Prices have increased most at the farm level and least at the retail level. But it is also clear from the chart that the price transmission process takes time. Farm prices were increasing for several months before this was reflected in the prices of processing firms, and in turn their prices began to increase several months before this was reflected in retail prices. The implication is that firms at the downstream end of the food chain take time to adjust prices to increased input costs, either because they are locked into fixed price contracts, or because they are uncertain initially about the extent to which they can pass the higher costs on in the form of higher prices due to competitive pressures. As contracts are renewed and firms become more confident in their ability to recoup their higher costs from downstream actors including consumers, we see downstream prices also begin to increase but with a lag.
The latest monthly data from Eurostat for agricultural producer prices is only for October 2022 and shows a small dip in farm level prices. However, even if this trend continues into the early months of 2023, we are unlikely to see this reflected in processor and particularly retail prices for several months more given the existence of this lag in price transmission.
Readers will be aware that global food prices have been falling now for eleven consecutive months, as shown in the final chart. Also here, there is evidence that the transmission to EU farm prices also takes place with a lag. Reweighting the FAO food price sub-indices to reflect the composition of EU production shows that EU farm prices only reacted after several months to the increase in global prices, and there has been a similar delay in responding to the fall in global prices. However, it now appears that EU farm prices have also peaked, and we can expect further falls in the coming months in line with the fall in global prices that has already occurred. But as argued above, a fall in EU farm prices will not be reflected immediately in a reduction in food price inflation in the EU because of these lags in price transmission.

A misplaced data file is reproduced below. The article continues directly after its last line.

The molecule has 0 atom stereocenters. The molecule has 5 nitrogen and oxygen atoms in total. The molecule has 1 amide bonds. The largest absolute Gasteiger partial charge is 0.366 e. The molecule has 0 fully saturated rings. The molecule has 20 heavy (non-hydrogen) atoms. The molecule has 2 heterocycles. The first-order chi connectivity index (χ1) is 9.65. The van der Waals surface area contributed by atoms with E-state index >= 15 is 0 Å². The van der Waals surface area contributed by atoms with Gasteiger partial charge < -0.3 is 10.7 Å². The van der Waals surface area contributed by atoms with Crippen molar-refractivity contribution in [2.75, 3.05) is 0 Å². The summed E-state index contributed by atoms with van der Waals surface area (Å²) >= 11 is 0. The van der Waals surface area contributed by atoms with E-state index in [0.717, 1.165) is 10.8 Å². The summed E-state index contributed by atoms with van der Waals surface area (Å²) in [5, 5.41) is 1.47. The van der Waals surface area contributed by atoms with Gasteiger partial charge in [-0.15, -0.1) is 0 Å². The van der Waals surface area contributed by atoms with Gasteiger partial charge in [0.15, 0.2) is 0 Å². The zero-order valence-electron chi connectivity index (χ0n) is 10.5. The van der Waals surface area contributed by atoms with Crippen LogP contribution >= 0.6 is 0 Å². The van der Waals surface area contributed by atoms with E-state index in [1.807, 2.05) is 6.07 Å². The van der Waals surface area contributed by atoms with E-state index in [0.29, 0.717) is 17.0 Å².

Food price inflation reached 19.1% in the EU in February 2023. This is the highest level ever recorded in the Eurostat HICP database going back to January 2020. Even higher rates of food price inflation are recorded in Central and Eastern Europe, with Hungary a particular outlier with food price inflation of 46% in February 2023. The populations in these countries are doubly hit because their share of expenditure on food in household budgets is also higher than in the countries of Western Europe.
While there are signs that overall inflation is beginning to fall, food price inflation has been increasing in recent months. This is despite the fact that global prices have been falling now for almost a year.
While there can be EU-specific explanations in particular cases (the severe outbreaks of avian flu have contributed to rising egg prices), the explanation for the continuing rise in food price inflation is mostly likely down to the lags in transmitting price changes through the food price chain. Food price increases in the past year, though very high, have not fully reflected the increases in prices at primary producer level. As food manufacturers and retailers continue to adjust their prices to these higher input costs, food price inflation is likely to continue at a high level.
This post was written by Alan Matthews.
Photo credit: Jernej Furman and used under a Creative Commons CC by 2.0 licence